Big slopes, little data: data-driven nowcasting of deep-seated landslide deformation

Research output: ThesisDissertation (TU Delft)

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Abstract

Landslides are a major geohazard in hilly and mountainous environments. We focus on slow-moving, deep-seated landslides that are characterized by gradual, non-catastrophic deformations of millimeters to decimeters per year and cause extensive economic damage. To assess their potential impact and for the design of mitigation solutions, a detailed understanding of the slope processes is desired. Moreover, where landslide hazard mitigation is impossible, early warning systems are a valuable alternative to reduce landslide risk.
Recent studies have demonstrated the effective application of machine learning for deformation forecasting to specific cases of slow-moving, non-catastrophic, deep-seated landslides. Machine learning, combined with satellite remote sensing products offers new opportunities for both local and regional monitoring of areas with unstable slopes and associated processes without costly and logistically challenging inspection of the landslide. To test to what extent data-driven machine learning techniques and remote sensing observations can be used for landslide deformation forecasting, we developed a machine learning based nowcasting model on the multi-sensor monitored, deep-seated Vögelsberg landslide, near Innsbruck, Tyrol, Austria. Our goal was to link the landslide deformation pattern to the conditions on the slope, and to produce a four-day, short-term forecast, a nowcast, of deformation accelerations.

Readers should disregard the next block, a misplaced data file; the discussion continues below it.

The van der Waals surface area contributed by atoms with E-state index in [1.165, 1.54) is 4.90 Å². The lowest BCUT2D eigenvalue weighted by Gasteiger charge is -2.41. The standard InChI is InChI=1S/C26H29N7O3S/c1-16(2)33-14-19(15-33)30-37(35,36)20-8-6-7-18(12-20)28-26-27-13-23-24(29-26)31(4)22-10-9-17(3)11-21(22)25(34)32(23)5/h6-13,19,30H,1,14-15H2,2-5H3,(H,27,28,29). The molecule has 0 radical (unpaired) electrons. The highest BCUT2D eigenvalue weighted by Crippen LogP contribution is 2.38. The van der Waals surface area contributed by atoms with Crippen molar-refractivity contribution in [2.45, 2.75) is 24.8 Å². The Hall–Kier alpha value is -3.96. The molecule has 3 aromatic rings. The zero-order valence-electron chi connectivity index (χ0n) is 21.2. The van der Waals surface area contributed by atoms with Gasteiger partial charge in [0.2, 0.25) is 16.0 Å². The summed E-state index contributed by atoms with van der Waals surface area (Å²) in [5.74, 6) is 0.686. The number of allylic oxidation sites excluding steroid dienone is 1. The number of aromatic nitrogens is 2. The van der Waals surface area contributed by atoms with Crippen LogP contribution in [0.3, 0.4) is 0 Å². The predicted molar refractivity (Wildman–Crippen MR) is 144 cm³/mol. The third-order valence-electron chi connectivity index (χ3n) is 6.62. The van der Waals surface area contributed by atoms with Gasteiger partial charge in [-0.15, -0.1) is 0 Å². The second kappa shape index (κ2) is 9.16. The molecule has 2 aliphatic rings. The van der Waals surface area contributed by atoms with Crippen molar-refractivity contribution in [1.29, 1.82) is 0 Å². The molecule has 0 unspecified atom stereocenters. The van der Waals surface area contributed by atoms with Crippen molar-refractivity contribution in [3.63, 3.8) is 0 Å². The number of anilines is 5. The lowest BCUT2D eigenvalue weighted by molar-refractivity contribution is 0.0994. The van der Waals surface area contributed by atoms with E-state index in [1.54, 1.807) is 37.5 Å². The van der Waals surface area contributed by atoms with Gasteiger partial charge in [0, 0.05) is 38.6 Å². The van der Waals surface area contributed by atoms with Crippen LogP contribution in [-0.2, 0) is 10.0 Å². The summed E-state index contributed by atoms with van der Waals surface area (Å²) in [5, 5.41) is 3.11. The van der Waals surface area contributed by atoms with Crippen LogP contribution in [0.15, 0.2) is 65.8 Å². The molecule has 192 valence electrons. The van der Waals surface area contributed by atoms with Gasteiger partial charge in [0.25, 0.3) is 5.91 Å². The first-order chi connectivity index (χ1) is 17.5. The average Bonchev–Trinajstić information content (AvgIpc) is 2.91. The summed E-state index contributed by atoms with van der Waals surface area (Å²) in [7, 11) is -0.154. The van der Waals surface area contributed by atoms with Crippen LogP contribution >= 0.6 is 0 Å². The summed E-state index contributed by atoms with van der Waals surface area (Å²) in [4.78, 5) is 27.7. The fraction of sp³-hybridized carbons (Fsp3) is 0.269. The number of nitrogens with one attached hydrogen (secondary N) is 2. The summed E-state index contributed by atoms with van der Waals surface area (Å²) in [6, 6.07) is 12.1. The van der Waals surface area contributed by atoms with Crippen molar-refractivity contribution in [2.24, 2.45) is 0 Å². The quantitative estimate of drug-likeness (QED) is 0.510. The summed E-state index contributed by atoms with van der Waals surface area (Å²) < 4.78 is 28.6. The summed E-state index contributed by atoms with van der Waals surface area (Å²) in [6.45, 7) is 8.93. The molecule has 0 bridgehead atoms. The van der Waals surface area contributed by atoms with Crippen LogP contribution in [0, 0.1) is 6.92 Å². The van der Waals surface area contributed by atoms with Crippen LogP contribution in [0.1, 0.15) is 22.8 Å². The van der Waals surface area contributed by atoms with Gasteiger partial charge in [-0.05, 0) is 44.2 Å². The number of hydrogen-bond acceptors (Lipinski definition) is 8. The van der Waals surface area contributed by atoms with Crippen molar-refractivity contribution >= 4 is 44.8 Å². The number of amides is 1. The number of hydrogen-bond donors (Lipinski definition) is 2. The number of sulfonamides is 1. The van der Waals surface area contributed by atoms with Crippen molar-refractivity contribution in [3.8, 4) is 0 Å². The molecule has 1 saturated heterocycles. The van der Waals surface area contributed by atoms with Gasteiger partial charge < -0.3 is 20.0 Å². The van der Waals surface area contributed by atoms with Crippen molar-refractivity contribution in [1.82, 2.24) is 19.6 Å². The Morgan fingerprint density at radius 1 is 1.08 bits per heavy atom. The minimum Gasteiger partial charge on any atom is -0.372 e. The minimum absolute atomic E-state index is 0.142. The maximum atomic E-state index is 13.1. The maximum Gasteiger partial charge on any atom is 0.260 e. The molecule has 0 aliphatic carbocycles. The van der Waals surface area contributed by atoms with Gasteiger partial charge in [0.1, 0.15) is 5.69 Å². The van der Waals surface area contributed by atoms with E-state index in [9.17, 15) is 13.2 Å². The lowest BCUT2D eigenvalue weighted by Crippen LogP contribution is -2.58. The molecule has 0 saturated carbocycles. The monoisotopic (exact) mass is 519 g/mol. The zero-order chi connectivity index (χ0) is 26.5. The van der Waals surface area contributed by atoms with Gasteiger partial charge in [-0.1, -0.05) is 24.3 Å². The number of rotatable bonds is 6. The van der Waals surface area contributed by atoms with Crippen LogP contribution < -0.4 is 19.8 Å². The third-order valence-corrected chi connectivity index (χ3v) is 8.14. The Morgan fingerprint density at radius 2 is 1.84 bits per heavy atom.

Changes in hillslope hydrology shift the balance between the shear strength of the soil and the shear (sliding) force applied by the gravitational forces acting on the landmass. Therefore, precipitation, snowmelt, soil moisture, evaporation, and air temperature were identified as hydro-meteorological variables with high potential for forecasting deformation dynamics. Time series of those variables were obtained from remote sensing sources where possible, and otherwise from reanalysis sources as surrogate for data that is likely to be available in the near future. Deformation, the result of slope instability, was monitored daily by a local, automated total station.
Interferometric Synthetic Aperture Radar (InSAR) has shown to be a valuable resource of deformation information from space. However, due to the complex interaction with topography in mountainous environments, its potential is often questioned. We showed that 91% of the world’s slopes are observable by InSAR, given the presence of a coherent scatterer, i.e. a natural or man-made object that exhibits consistent radar reflection over time. A global map is provided to indicate the sensitivity of InSAR to assess downslope deformation on any particular slope. To quickly assess the presence of coherent scatterers, before further investigation, we developed an application in Google Earth Engine to estimate the presence and location of coherent scatterers on a slope. However, the current accuracy and temporal resolution of Sentinel-1 SAR acquisitions proved insufficient to identify the acceleration phases at Vögelsberg.